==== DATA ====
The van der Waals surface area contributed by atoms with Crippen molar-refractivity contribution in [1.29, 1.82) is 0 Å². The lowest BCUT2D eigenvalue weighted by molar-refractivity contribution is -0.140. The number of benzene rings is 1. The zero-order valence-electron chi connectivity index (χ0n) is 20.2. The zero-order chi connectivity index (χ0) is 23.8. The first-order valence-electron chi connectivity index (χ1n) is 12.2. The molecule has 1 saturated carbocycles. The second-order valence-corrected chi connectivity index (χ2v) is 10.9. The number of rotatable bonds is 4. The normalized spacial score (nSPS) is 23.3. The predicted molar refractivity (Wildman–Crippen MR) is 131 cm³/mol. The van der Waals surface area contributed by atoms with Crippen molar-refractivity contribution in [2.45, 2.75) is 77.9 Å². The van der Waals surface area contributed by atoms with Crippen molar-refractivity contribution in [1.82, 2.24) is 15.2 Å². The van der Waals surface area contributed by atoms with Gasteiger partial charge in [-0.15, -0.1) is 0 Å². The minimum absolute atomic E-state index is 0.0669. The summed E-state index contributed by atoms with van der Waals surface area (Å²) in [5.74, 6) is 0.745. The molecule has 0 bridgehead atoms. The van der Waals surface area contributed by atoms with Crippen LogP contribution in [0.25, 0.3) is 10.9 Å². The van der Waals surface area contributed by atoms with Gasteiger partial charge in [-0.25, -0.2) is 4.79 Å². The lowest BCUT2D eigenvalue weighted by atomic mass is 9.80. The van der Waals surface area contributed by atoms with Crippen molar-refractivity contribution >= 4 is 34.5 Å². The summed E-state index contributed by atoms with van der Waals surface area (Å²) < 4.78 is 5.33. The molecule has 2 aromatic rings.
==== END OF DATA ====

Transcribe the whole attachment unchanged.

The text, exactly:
The van der Waals surface area contributed by atoms with Crippen molar-refractivity contribution in [1.29, 1.82) is 0 Å². The lowest BCUT2D eigenvalue weighted by molar-refractivity contribution is -0.140. The number of benzene rings is 1. The zero-order valence-electron chi connectivity index (χ0n) is 20.2. The zero-order chi connectivity index (χ0) is 23.8. The first-order valence-electron chi connectivity index (χ1n) is 12.2. The molecule has 1 saturated carbocycles. The second-order valence-corrected chi connectivity index (χ2v) is 10.9. The number of rotatable bonds is 4. The normalized spacial score (nSPS) is 23.3. The predicted molar refractivity (Wildman–Crippen MR) is 131 cm³/mol. The van der Waals surface area contributed by atoms with Crippen molar-refractivity contribution in [2.45, 2.75) is 77.9 Å². The van der Waals surface area contributed by atoms with Crippen molar-refractivity contribution in [1.82, 2.24) is 15.2 Å². The van der Waals surface area contributed by atoms with Gasteiger partial charge in [-0.15, -0.1) is 0 Å². The minimum absolute atomic E-state index is 0.0669. The summed E-state index contributed by atoms with van der Waals surface area (Å²) in [5.74, 6) is 0.745. The molecule has 0 bridgehead atoms. The van der Waals surface area contributed by atoms with Crippen LogP contribution in [0.25, 0.3) is 10.9 Å². The van der Waals surface area contributed by atoms with Gasteiger partial charge in [-0.25, -0.2) is 4.79 Å². The lowest BCUT2D eigenvalue weighted by atomic mass is 9.80. The van der Waals surface area contributed by atoms with Crippen molar-refractivity contribution >= 4 is 34.5 Å². The summed E-state index contributed by atoms with van der Waals surface area (Å²) < 4.78 is 5.33. The molecule has 2 aromatic rings.